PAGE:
February 21, 2013 (Updated: May 4, 2023)
One of the best TED Talk videos I have ever seen is Simon Sinek’s thesis on how great leader’s inspire action.
A lot of this concept is theoretical, as it was not a system that the leaders Sinek mentions (Apple being notable) actually followed, but rather a model we extrapolate from their common qualities. However, I think the model is worth exploring in many contexts.
The model centers around the concept of The Golden Circle.
The basic principle is that average companies start on the outside of the circle and manufacture their message inward. They tell you what they do. Great companies, leaders, etc. lead through beliefs first, then explain how they aim to achieve those beliefs, and what the plan is.
At CopyPress our existence today is based on our belief that we want to make online content more collaborative between creatives and advertisers, giving both sides a way to allow collaboration to improve their professional lives.
How do we do that? Through awesome software, workflows and training.
What does this all mean? You can use our software as an advertiser to drive traffic and sales, and as a creative to make money.
The alternative approach to this messaging is to start of telling what it is you do, and this is exactly how we used to approach CopyPress sales. We would list off all the products we offer, all the software we have, and all it would do is confuse our customers. People want to buy into things they believe in, not what they know is a fundamentally good decision. The second part is important but becomes more powerful combined with the “Why.”
The Power of “Why” dovetails into one of my other favorite business concepts, The Hedgehog Concept.
Like the Golden Circle, the Hedgehog Concept is a theory extrapolated from data. It comes from my all time favorite business read, Good to Great, which is based on intensive amounts of data.
The hedgehog concept comes from the story of the hedgehog and the fox. A sharp-witted fox decides he is going to eat a hedgehog and spends copious amounts of time planning the perfect attack.
Meanwhile, the hedgehog, goes about its business unaware. When the fox ambushes, the hedgehog rolls himself into a spiny, impenetrable ball. Undeterred, the fox keeps re-strategizing, but the pattern repeats itself over and over. “The fox knows many things, but the hedgehog knows one big thing,” the poem famously concludes.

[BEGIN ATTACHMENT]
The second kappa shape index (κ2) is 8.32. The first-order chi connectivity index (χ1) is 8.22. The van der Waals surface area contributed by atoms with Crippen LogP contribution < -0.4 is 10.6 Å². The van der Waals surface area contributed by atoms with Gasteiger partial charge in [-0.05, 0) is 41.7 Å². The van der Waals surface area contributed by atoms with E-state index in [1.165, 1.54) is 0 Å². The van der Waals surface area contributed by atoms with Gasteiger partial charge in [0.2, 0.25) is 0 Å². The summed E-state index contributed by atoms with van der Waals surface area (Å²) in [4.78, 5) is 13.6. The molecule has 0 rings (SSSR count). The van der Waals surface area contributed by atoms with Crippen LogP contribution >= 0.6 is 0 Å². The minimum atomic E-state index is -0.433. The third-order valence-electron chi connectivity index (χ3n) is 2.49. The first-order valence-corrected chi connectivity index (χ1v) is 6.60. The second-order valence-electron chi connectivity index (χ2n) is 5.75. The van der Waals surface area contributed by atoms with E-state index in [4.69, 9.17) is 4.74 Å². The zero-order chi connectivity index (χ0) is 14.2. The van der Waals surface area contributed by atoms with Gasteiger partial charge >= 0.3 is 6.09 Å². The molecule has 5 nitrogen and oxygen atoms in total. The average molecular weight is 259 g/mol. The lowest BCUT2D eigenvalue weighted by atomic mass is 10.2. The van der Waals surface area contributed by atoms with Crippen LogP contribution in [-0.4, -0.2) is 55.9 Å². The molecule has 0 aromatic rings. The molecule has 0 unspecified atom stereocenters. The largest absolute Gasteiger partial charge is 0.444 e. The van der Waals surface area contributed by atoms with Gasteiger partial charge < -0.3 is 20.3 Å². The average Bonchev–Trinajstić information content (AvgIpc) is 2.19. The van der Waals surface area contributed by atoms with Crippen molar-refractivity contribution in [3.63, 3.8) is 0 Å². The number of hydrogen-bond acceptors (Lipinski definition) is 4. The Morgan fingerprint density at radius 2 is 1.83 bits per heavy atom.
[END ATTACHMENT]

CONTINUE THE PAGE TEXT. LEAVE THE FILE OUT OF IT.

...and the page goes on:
The companies in Good to Great all focused on their one big thing, getting rid of everything else. This concept revolves around three concentric circles”
As you can see, the “why” fits directly in this concept.
At CopyPress, when coming up with the details for our Hedgehog Concept we used the Golden Circle to help us identify our “why” because sometimes passions can be many, and coming up with the singular passion that helps to drive your company can be difficult.
And yet the reality is that the “why” alone gets you nothing.
Sinek didn’t talk about this in detail, but it is clear from examples in history. Great passion and ideas alone do not build greatness.
To put it another way, without the “how” and “what” you have a lot of shine, with absolutely no substance.
A Ponzi scheme is a great example of this concept. The investment seems to have amazing returns, and the person running the fund sells those returns through beautiful words and understanding how to manipulate the human desire for security and success. At the end of the day however, all that is left is the fund manager’s charisma.
A lot of companies, especially in the startup friendly atmosphere we find ourselves in, fall into the area of shine over substance. I sometimes call this “polishing the turd.”
And content follows the same rules. If you only approach content from the standpoint of “why” you are creating it, and “what” you are trying to get across, you lose the important differentiator of “how” it needs to be done to be successful.
This is the birth place of crappy infographics.
Some marketers says, “Reddit loves cats, we should do some content on cats!” [WHY]
Another marketer says, “Yeah, you know what is awesome right now, infographics, so let’s do an infographic on cats!” [WHAT]
Add water. Viral Gold!
Only this never works, because they didn’t think about “how” it needed to be done to work.
In this case, the platform they are focusing on, Reddit hates marketers and rarely do you see infographics going big on the platform.
The question they needed to ask is, “how can we create content that will appeal to Reddit’s love for cat’s while not appealing to their hate for marketers?” The obvious answer here is a “Harlem Shake” cat video.
The Harlem Shake is made of cats from Michael Tiong on Vimeo.
Leaving out the “how” of content that works is where I see so many people getting content wrong. They understand content should get a message out there, and they know what formats are popular and buzz worthy, but they just don’t make the entire concept function.
So why aren’t more businesses and marketers approaching start-ups and content alike with a more balanced approach?
Because substance takes time. It takes trial and error. And since there is error that means there is failure and pain. It is easier to just throw stuff out and spend more time on the package than the product.
Shine over substance is the true meaning of contentless.
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